Adventures in Architectural Paint Analysis
Historic paint analysis is critical to understanding the history of a building’s evolution through time. Paint color trends change with the years, so sometimes the identification of specific paint colors can help with dating alterations in the appearance of a particular space. In earlier times, those studying paint would simply sand an area of woodwork or down to the wood, creating concentric circles of paint layers.
In the 1980’s, beginning at Historic New England (then known as SPNEA) architectural researchers began using the microscope as a tool to more closely examine paint layers. This approach provides more information than the sanding method, making it possible to identify paint treatments made up of multiple layers, and also decorative paint treatments, such as marbleizing and faux wood graining.
Identification of pigments is also another way to aid in the dating of specific paint layers. We know the dates that most pigments were first commercialized and used in architectural painting, so the information gained from pigment analysis can also provide clues to dating specific layers. It is always exciting to “read” a room full of paint and reveal the color schemes of the past!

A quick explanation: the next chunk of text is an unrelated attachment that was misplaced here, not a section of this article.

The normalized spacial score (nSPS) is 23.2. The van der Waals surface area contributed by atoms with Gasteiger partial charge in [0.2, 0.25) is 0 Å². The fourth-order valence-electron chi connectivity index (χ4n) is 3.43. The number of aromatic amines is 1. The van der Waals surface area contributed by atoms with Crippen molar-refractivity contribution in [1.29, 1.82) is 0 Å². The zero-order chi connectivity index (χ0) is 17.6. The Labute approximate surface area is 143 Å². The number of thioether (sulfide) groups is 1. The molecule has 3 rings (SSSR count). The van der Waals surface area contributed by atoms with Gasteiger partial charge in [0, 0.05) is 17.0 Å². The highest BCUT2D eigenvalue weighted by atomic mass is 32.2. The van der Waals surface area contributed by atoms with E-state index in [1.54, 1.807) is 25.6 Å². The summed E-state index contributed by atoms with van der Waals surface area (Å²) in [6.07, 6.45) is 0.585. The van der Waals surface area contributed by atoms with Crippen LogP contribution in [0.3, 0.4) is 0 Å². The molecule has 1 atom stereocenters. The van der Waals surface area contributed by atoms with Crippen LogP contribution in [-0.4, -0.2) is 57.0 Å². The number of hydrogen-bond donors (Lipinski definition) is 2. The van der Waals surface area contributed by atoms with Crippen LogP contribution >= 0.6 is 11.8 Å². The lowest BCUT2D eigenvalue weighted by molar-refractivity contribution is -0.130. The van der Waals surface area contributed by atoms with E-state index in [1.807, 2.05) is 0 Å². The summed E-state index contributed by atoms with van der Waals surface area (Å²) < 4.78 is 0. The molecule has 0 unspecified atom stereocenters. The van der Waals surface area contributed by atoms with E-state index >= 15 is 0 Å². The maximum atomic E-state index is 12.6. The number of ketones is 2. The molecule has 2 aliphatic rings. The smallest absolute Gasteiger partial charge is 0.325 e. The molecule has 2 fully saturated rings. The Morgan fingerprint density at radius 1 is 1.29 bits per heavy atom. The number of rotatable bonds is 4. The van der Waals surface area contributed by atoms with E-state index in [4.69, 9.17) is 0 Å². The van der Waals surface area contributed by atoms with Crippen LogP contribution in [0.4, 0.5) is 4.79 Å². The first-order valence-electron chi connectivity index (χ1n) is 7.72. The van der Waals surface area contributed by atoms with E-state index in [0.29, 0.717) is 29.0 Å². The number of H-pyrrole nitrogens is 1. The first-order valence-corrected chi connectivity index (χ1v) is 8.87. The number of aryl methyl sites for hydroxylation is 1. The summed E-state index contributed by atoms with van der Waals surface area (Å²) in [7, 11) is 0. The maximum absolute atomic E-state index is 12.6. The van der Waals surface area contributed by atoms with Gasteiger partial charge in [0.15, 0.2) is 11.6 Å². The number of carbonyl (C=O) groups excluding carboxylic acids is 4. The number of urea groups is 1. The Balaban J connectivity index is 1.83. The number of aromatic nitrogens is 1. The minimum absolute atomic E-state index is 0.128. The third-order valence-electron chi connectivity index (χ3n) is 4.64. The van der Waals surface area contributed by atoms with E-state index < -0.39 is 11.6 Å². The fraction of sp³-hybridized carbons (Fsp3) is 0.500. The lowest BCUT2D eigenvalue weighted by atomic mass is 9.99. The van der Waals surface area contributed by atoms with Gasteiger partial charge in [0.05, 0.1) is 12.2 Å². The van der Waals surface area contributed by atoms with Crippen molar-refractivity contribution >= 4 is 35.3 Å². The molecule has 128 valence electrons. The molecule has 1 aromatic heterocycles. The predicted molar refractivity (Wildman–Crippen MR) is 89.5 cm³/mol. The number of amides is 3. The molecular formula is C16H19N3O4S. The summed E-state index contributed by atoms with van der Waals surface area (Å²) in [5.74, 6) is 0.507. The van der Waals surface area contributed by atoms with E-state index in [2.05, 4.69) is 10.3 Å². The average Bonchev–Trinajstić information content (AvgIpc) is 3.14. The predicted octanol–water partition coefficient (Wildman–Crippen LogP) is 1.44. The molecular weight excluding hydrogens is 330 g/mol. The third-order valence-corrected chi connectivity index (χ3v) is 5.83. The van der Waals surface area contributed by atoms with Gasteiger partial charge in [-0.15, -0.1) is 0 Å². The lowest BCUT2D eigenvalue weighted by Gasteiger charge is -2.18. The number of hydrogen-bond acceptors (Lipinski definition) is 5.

Christine Thomson provides architectural paint analysis services for museums, historic sites, and private homeowners. A graduate of the University of California, Santa Barbara, she apprenticed in woodworking and wood finishing in California before moving to Boston in 1988. She was Senior Furniture Conservator at the SPNEA (now Historic New England) Conservation Center, and Senior Conservator at the firm of Robert Mussey Associates in Boston. She is now self-employed in Salem, Massachusetts, and serves both museums and private collectors. She performed a paint analysis of the Salem Athenaeum exterior in 2018.
PLEASE NOTE: This event will be held online via Zoom.
The link for the event will be sent to all registered participants
30 minutes before program start.